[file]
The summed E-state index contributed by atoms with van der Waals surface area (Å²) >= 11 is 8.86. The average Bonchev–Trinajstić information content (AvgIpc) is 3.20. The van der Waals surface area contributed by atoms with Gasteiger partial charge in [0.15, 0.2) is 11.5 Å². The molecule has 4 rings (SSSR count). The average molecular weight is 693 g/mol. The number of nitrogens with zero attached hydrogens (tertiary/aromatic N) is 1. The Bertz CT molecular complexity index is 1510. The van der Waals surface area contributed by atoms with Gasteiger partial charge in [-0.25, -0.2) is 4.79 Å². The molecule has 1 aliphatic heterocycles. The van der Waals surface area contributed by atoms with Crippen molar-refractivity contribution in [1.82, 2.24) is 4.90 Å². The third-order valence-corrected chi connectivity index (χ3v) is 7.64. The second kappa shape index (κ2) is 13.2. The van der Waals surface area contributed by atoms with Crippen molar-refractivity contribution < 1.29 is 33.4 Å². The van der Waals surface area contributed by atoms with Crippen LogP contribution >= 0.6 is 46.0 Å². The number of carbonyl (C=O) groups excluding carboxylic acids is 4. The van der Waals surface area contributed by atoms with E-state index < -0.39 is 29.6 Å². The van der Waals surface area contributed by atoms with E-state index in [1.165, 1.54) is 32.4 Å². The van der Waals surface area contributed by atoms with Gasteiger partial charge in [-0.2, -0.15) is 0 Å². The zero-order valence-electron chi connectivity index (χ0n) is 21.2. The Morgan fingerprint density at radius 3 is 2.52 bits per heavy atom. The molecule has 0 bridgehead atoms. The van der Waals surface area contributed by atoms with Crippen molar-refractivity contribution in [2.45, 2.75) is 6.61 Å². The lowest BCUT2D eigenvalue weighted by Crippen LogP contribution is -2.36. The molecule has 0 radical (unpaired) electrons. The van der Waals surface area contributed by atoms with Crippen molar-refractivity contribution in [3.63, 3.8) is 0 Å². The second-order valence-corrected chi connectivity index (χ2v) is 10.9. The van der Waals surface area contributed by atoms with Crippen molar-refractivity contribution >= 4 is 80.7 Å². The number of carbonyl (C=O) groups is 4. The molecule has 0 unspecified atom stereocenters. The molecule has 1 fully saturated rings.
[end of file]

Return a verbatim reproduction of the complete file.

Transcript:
The summed E-state index contributed by atoms with van der Waals surface area (Å²) >= 11 is 8.86. The average Bonchev–Trinajstić information content (AvgIpc) is 3.20. The van der Waals surface area contributed by atoms with Gasteiger partial charge in [0.15, 0.2) is 11.5 Å². The molecule has 4 rings (SSSR count). The average molecular weight is 693 g/mol. The number of nitrogens with zero attached hydrogens (tertiary/aromatic N) is 1. The Bertz CT molecular complexity index is 1510. The van der Waals surface area contributed by atoms with Gasteiger partial charge in [-0.25, -0.2) is 4.79 Å². The molecule has 1 aliphatic heterocycles. The van der Waals surface area contributed by atoms with Crippen molar-refractivity contribution in [1.82, 2.24) is 4.90 Å². The third-order valence-corrected chi connectivity index (χ3v) is 7.64. The second kappa shape index (κ2) is 13.2. The van der Waals surface area contributed by atoms with Crippen molar-refractivity contribution < 1.29 is 33.4 Å². The van der Waals surface area contributed by atoms with Crippen LogP contribution >= 0.6 is 46.0 Å². The number of carbonyl (C=O) groups excluding carboxylic acids is 4. The van der Waals surface area contributed by atoms with E-state index < -0.39 is 29.6 Å². The van der Waals surface area contributed by atoms with E-state index in [1.165, 1.54) is 32.4 Å². The van der Waals surface area contributed by atoms with Gasteiger partial charge in [-0.2, -0.15) is 0 Å². The zero-order valence-electron chi connectivity index (χ0n) is 21.2. The Morgan fingerprint density at radius 3 is 2.52 bits per heavy atom. The molecule has 0 bridgehead atoms. The van der Waals surface area contributed by atoms with Crippen molar-refractivity contribution in [2.45, 2.75) is 6.61 Å². The lowest BCUT2D eigenvalue weighted by Crippen LogP contribution is -2.36. The molecule has 0 radical (unpaired) electrons. The van der Waals surface area contributed by atoms with Crippen molar-refractivity contribution in [3.63, 3.8) is 0 Å². The second-order valence-corrected chi connectivity index (χ2v) is 10.9. The van der Waals surface area contributed by atoms with Crippen molar-refractivity contribution >= 4 is 80.7 Å². The number of carbonyl (C=O) groups is 4. The molecule has 0 unspecified atom stereocenters. The molecule has 1 fully saturated rings.